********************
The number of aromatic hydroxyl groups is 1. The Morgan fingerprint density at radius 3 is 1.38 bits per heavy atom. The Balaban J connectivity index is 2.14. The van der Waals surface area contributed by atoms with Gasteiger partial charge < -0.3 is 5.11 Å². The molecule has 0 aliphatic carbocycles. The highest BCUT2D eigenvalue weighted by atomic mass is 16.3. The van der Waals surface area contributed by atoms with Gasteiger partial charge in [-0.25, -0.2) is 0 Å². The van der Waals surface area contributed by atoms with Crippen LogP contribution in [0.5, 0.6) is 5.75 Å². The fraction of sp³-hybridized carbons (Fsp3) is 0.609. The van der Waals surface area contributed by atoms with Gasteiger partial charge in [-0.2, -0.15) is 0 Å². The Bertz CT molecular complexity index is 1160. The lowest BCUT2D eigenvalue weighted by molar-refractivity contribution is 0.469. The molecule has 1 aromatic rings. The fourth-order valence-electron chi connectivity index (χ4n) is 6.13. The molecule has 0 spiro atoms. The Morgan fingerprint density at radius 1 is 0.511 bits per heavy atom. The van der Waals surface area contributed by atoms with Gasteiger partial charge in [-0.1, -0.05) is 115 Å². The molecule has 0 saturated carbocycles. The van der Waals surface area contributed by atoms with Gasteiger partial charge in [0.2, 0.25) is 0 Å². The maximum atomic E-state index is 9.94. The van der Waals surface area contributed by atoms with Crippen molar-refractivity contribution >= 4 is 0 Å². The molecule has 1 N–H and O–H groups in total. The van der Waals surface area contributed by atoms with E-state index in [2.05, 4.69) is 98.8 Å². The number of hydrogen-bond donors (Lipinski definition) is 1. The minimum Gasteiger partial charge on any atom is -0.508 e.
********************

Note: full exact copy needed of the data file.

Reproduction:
The number of aromatic hydroxyl groups is 1. The Morgan fingerprint density at radius 3 is 1.38 bits per heavy atom. The Balaban J connectivity index is 2.14. The van der Waals surface area contributed by atoms with Gasteiger partial charge < -0.3 is 5.11 Å². The molecule has 0 aliphatic carbocycles. The highest BCUT2D eigenvalue weighted by atomic mass is 16.3. The van der Waals surface area contributed by atoms with Gasteiger partial charge in [-0.25, -0.2) is 0 Å². The van der Waals surface area contributed by atoms with Crippen LogP contribution in [0.5, 0.6) is 5.75 Å². The fraction of sp³-hybridized carbons (Fsp3) is 0.609. The van der Waals surface area contributed by atoms with Gasteiger partial charge in [-0.2, -0.15) is 0 Å². The Bertz CT molecular complexity index is 1160. The lowest BCUT2D eigenvalue weighted by molar-refractivity contribution is 0.469. The molecule has 1 aromatic rings. The fourth-order valence-electron chi connectivity index (χ4n) is 6.13. The molecule has 0 spiro atoms. The Morgan fingerprint density at radius 1 is 0.511 bits per heavy atom. The van der Waals surface area contributed by atoms with Gasteiger partial charge in [-0.1, -0.05) is 115 Å². The molecule has 0 saturated carbocycles. The van der Waals surface area contributed by atoms with Gasteiger partial charge in [0.2, 0.25) is 0 Å². The maximum atomic E-state index is 9.94. The van der Waals surface area contributed by atoms with Crippen molar-refractivity contribution >= 4 is 0 Å². The molecule has 1 N–H and O–H groups in total. The van der Waals surface area contributed by atoms with E-state index in [2.05, 4.69) is 98.8 Å². The number of hydrogen-bond donors (Lipinski definition) is 1. The minimum Gasteiger partial charge on any atom is -0.508 e.